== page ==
October 27th, 2023

Setting up the opening shot for 'Get in'.

How we view the world is a matter of perception. Everyone perceives the world differently. When watching a film, even more so. It's subjective in many ways. Choosing certain shooting methods can therefore be tricky at times. Which methods will you use and what kind of framing, to be able to convey meaning to an audience? Doing breakdowns during pre-production can help with that. 
As a cinematographer I've done a lot of script breakdowns for TVC's, music video's and (short) films. Even with some documentary work, a certain form of a breakdown is often done. Often breakdowns are important and particularly useful when prepping complicated sequences, scenes and/or specific shots. 
And this may sound weird, but I often do this (at one point or another during the pre-production phase) with LEGO and other toys within a Co-Creation session; collaborating with relevant stakeholders, such as the Camera and (heads of the) G&E departments, the production designer, director, producer and sometimes the client. 
NOTE: You don't want to waste anyone's time. So, it's probably a good thing to think about who you really need for these kinds of breakdown sessions.
Overall, by doing this with LEGO and other toys, it will create a playful dynamic for the collaboration process. Everyone is able to get into a creative mindset faster and easier and it also creates a certain form of ownership between the collaborators/different departments early on in the creative (and technical) process for the film that you're going to make. 
There's often discussions regarding budget, creativity, etc. and this way you can get rid of all that early on. And last but not least: It can actually be a lot of fun.
Camera on a dolly. Yes. Playing with LEGO really works!
Camera on a dolly. Yes. Playing with LEGO really works!
Okay, okay. It's not all up to scale ;)
Okay, okay. It's not all up to scale ;)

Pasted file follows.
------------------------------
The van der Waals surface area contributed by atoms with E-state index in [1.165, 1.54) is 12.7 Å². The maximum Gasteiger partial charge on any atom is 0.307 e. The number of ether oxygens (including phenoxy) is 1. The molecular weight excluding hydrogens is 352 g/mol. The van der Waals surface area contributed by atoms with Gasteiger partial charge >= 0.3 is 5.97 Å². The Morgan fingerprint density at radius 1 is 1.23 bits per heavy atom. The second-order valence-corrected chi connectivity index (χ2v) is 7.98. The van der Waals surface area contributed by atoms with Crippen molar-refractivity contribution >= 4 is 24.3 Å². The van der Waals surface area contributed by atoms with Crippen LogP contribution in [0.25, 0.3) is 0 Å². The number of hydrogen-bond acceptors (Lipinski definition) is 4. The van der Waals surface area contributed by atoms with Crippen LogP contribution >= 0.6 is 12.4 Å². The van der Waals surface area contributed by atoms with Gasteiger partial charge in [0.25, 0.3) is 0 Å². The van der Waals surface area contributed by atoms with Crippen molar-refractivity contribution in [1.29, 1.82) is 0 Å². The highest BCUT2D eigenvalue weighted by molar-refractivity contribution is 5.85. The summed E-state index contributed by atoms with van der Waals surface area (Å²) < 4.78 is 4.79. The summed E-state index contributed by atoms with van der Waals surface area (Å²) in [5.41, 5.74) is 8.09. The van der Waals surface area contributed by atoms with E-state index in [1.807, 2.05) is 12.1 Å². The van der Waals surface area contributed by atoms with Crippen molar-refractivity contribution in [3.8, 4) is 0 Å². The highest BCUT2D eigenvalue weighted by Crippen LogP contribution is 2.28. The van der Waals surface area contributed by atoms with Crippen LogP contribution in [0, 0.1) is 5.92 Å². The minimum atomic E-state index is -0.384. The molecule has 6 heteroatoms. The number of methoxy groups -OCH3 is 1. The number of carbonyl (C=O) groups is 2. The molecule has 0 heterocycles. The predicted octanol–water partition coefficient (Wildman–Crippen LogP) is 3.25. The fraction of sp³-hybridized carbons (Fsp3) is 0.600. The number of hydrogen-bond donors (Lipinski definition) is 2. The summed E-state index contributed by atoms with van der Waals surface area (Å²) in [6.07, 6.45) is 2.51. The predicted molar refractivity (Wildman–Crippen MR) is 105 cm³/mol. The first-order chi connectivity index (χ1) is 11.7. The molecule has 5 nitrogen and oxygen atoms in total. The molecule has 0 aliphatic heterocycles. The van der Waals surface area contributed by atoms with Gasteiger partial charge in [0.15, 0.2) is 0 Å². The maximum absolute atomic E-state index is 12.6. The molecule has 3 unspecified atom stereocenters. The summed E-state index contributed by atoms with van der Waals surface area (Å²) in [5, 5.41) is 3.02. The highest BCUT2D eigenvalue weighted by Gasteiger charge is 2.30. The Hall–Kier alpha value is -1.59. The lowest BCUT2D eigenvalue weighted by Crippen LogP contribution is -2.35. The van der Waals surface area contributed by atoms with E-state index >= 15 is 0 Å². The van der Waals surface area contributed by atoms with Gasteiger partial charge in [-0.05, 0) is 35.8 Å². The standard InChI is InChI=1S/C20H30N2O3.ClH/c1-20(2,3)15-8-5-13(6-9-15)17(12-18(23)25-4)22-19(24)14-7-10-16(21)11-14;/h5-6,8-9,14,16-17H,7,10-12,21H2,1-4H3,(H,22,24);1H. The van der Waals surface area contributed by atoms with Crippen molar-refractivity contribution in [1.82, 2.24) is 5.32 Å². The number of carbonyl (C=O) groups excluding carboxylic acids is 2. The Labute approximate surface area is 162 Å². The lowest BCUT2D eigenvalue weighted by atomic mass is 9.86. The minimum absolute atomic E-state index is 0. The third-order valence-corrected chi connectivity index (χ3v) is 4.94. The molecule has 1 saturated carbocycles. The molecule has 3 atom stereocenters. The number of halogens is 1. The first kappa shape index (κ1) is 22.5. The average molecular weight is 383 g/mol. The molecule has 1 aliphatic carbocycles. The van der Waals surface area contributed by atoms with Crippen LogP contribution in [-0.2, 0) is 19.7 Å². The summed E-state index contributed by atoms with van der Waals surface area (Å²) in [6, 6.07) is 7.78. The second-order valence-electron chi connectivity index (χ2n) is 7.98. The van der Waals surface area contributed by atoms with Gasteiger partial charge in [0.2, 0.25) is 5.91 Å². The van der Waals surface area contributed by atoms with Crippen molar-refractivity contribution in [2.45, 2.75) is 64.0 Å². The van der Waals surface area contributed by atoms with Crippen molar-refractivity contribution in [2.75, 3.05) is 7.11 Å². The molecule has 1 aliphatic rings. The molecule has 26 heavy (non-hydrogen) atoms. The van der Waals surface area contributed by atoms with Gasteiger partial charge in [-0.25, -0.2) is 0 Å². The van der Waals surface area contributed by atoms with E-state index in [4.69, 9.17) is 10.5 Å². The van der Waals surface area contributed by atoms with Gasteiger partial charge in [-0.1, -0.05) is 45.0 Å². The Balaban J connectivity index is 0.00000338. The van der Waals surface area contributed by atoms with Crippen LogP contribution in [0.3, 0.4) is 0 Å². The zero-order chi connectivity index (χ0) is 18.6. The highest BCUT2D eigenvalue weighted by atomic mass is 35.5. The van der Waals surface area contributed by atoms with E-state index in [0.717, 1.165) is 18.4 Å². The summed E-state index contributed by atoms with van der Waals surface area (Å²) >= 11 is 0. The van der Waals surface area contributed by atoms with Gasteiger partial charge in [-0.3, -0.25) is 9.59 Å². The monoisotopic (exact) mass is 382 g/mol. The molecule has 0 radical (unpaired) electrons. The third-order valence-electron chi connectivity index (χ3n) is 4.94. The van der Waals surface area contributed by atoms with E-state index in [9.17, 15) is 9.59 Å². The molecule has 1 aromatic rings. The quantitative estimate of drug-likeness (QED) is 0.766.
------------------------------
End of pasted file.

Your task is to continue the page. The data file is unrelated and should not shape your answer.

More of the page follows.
By demonstrating it with LEGO, I am able to show, motivate and elaborate on what kind of movements I have in mind for specific shots. From the camera movements themselves, to everything that moves in front of the camera, in and out of frame
Basic blocking options can be mentioned here already as well; Where will the talents be? How will a car drive by? How will the light be shaped? How will the light (and shadows) move? Etc. What happens when within the frame and outside the frame (behind the scenes)? Who and/or what is where and why and at what given time? What type of gear is needed for these shot(s)? Etc.
Once I'm finished showing things from a certain point of view, we can discuss it further and/or come up with new (hopefully better!) ideas and develop them further by co-creating with the various departments. So you can  for instance let the grip department motivate and elaborate on their ideas based on your initial plan, make suggestions for improvements, tweak it or even change it completely, e.g. to make it more tangible and feasible, etc.
Basically, the LEGO pieces on the table become a Conversation Piece. The co-creation session becomes a kind of table-top RECCE, that costs next to nothing. It's a great way of getting some of the main issues out of the way early on in the pre-production phase. You're basically Ideating,  Prototyping and Testing your principal photography.
NOTE: Sometimes you can bring LEGO or other toys during principal photography to visualise a complicated shot you're about to shoot with the cast & crew present.
When you do these LEGO sessions, it not only gives you an early insight into the possible look & feel of your project from a technical perspective (where you can base your shot lists, storyboards, etc. on), it also gives an early estimate of how much something is going to cost; meaning you can solve technical, creative and budget issues together within one co-creation session. 
And all of that is important. Because no matter how you perceive the world and films in general, this is one way of getting on the same page for the project you are working on, which will help you push your project forward.

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